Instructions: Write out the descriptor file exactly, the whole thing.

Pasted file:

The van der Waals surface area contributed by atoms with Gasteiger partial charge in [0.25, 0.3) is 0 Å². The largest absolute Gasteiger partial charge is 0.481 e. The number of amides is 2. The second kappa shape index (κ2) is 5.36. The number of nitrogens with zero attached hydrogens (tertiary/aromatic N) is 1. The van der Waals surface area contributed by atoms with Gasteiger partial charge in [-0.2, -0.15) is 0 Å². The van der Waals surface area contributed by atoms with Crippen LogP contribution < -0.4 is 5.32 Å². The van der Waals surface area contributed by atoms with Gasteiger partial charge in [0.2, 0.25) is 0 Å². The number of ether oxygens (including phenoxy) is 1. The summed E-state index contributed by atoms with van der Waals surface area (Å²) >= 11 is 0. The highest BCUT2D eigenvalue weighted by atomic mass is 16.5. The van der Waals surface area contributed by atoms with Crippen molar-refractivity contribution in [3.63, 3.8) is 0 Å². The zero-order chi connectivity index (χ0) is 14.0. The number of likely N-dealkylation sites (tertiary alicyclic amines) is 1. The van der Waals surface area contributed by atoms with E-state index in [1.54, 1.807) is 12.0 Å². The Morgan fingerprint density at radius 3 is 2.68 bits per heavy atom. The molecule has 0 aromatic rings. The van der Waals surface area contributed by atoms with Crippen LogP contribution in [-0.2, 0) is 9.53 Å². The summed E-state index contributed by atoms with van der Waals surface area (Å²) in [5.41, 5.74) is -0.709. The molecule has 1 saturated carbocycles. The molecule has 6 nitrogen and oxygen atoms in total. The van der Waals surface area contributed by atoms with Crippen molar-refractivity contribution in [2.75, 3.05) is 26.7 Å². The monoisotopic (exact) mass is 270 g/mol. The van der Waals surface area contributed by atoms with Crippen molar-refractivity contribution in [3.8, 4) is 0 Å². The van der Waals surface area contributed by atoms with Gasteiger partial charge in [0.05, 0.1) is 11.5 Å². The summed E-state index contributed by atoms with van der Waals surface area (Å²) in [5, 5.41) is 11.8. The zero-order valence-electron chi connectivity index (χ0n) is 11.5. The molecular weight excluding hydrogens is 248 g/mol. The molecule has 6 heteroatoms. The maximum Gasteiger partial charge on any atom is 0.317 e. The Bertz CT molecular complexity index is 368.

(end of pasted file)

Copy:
The van der Waals surface area contributed by atoms with Gasteiger partial charge in [0.25, 0.3) is 0 Å². The largest absolute Gasteiger partial charge is 0.481 e. The number of amides is 2. The second kappa shape index (κ2) is 5.36. The number of nitrogens with zero attached hydrogens (tertiary/aromatic N) is 1. The van der Waals surface area contributed by atoms with Gasteiger partial charge in [-0.2, -0.15) is 0 Å². The van der Waals surface area contributed by atoms with Crippen LogP contribution < -0.4 is 5.32 Å². The van der Waals surface area contributed by atoms with Gasteiger partial charge in [0.2, 0.25) is 0 Å². The number of ether oxygens (including phenoxy) is 1. The summed E-state index contributed by atoms with van der Waals surface area (Å²) >= 11 is 0. The highest BCUT2D eigenvalue weighted by atomic mass is 16.5. The van der Waals surface area contributed by atoms with Crippen molar-refractivity contribution in [3.63, 3.8) is 0 Å². The zero-order chi connectivity index (χ0) is 14.0. The number of likely N-dealkylation sites (tertiary alicyclic amines) is 1. The van der Waals surface area contributed by atoms with E-state index in [1.54, 1.807) is 12.0 Å². The Morgan fingerprint density at radius 3 is 2.68 bits per heavy atom. The molecule has 0 aromatic rings. The van der Waals surface area contributed by atoms with Crippen LogP contribution in [-0.2, 0) is 9.53 Å². The summed E-state index contributed by atoms with van der Waals surface area (Å²) in [5.41, 5.74) is -0.709. The molecule has 1 saturated carbocycles. The molecule has 6 nitrogen and oxygen atoms in total. The van der Waals surface area contributed by atoms with Crippen molar-refractivity contribution in [2.75, 3.05) is 26.7 Å². The monoisotopic (exact) mass is 270 g/mol. The van der Waals surface area contributed by atoms with Crippen molar-refractivity contribution in [3.8, 4) is 0 Å². The van der Waals surface area contributed by atoms with Gasteiger partial charge in [0.05, 0.1) is 11.5 Å². The summed E-state index contributed by atoms with van der Waals surface area (Å²) in [5, 5.41) is 11.8. The zero-order valence-electron chi connectivity index (χ0n) is 11.5. The molecular weight excluding hydrogens is 248 g/mol. The molecule has 6 heteroatoms. The maximum Gasteiger partial charge on any atom is 0.317 e. The Bertz CT molecular complexity index is 368.